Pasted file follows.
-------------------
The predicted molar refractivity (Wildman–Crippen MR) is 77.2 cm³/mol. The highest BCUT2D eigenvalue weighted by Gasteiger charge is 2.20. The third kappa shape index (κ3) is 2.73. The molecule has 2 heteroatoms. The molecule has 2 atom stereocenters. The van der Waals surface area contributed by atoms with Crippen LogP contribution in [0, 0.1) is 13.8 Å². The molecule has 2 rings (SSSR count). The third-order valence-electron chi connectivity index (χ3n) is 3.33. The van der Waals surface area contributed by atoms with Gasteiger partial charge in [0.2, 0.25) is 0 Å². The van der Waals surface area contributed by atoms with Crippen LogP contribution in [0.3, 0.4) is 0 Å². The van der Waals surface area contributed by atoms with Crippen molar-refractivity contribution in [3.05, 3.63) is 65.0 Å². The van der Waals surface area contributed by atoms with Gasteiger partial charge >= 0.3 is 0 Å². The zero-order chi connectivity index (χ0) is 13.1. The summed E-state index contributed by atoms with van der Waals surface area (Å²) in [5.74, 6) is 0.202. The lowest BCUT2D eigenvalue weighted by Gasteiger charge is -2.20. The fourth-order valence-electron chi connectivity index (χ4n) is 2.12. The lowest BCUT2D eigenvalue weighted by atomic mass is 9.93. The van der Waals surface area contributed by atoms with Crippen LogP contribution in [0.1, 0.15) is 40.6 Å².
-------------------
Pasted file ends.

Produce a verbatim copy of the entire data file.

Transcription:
The predicted molar refractivity (Wildman–Crippen MR) is 77.2 cm³/mol. The highest BCUT2D eigenvalue weighted by Gasteiger charge is 2.20. The third kappa shape index (κ3) is 2.73. The molecule has 2 heteroatoms. The molecule has 2 atom stereocenters. The van der Waals surface area contributed by atoms with Crippen LogP contribution in [0, 0.1) is 13.8 Å². The molecule has 2 rings (SSSR count). The third-order valence-electron chi connectivity index (χ3n) is 3.33. The van der Waals surface area contributed by atoms with Gasteiger partial charge in [0.2, 0.25) is 0 Å². The van der Waals surface area contributed by atoms with Crippen LogP contribution in [0.3, 0.4) is 0 Å². The van der Waals surface area contributed by atoms with Crippen molar-refractivity contribution in [3.05, 3.63) is 65.0 Å². The van der Waals surface area contributed by atoms with Gasteiger partial charge >= 0.3 is 0 Å². The zero-order chi connectivity index (χ0) is 13.1. The summed E-state index contributed by atoms with van der Waals surface area (Å²) in [5.74, 6) is 0.202. The lowest BCUT2D eigenvalue weighted by Gasteiger charge is -2.20. The fourth-order valence-electron chi connectivity index (χ4n) is 2.12. The lowest BCUT2D eigenvalue weighted by atomic mass is 9.93. The van der Waals surface area contributed by atoms with Crippen LogP contribution in [0.1, 0.15) is 40.6 Å².